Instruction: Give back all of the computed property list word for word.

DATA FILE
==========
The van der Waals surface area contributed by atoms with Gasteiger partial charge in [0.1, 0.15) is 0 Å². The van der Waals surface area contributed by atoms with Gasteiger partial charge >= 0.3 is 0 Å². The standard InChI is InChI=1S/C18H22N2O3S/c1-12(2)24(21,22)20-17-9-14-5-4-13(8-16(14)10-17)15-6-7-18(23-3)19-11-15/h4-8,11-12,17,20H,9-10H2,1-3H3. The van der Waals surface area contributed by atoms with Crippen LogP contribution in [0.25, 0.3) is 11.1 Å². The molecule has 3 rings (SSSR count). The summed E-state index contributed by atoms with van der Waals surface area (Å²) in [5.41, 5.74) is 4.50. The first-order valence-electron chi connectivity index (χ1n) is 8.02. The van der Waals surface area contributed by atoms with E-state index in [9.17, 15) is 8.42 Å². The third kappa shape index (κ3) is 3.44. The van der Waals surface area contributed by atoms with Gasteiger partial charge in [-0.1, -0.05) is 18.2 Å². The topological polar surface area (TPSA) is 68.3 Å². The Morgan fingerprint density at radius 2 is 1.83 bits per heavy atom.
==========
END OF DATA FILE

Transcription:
The van der Waals surface area contributed by atoms with Gasteiger partial charge in [0.1, 0.15) is 0 Å². The van der Waals surface area contributed by atoms with Gasteiger partial charge >= 0.3 is 0 Å². The standard InChI is InChI=1S/C18H22N2O3S/c1-12(2)24(21,22)20-17-9-14-5-4-13(8-16(14)10-17)15-6-7-18(23-3)19-11-15/h4-8,11-12,17,20H,9-10H2,1-3H3. The van der Waals surface area contributed by atoms with Crippen LogP contribution in [0.25, 0.3) is 11.1 Å². The molecule has 3 rings (SSSR count). The summed E-state index contributed by atoms with van der Waals surface area (Å²) in [5.41, 5.74) is 4.50. The first-order valence-electron chi connectivity index (χ1n) is 8.02. The van der Waals surface area contributed by atoms with E-state index in [9.17, 15) is 8.42 Å². The third kappa shape index (κ3) is 3.44. The van der Waals surface area contributed by atoms with Gasteiger partial charge in [-0.1, -0.05) is 18.2 Å². The topological polar surface area (TPSA) is 68.3 Å². The Morgan fingerprint density at radius 2 is 1.83 bits per heavy atom.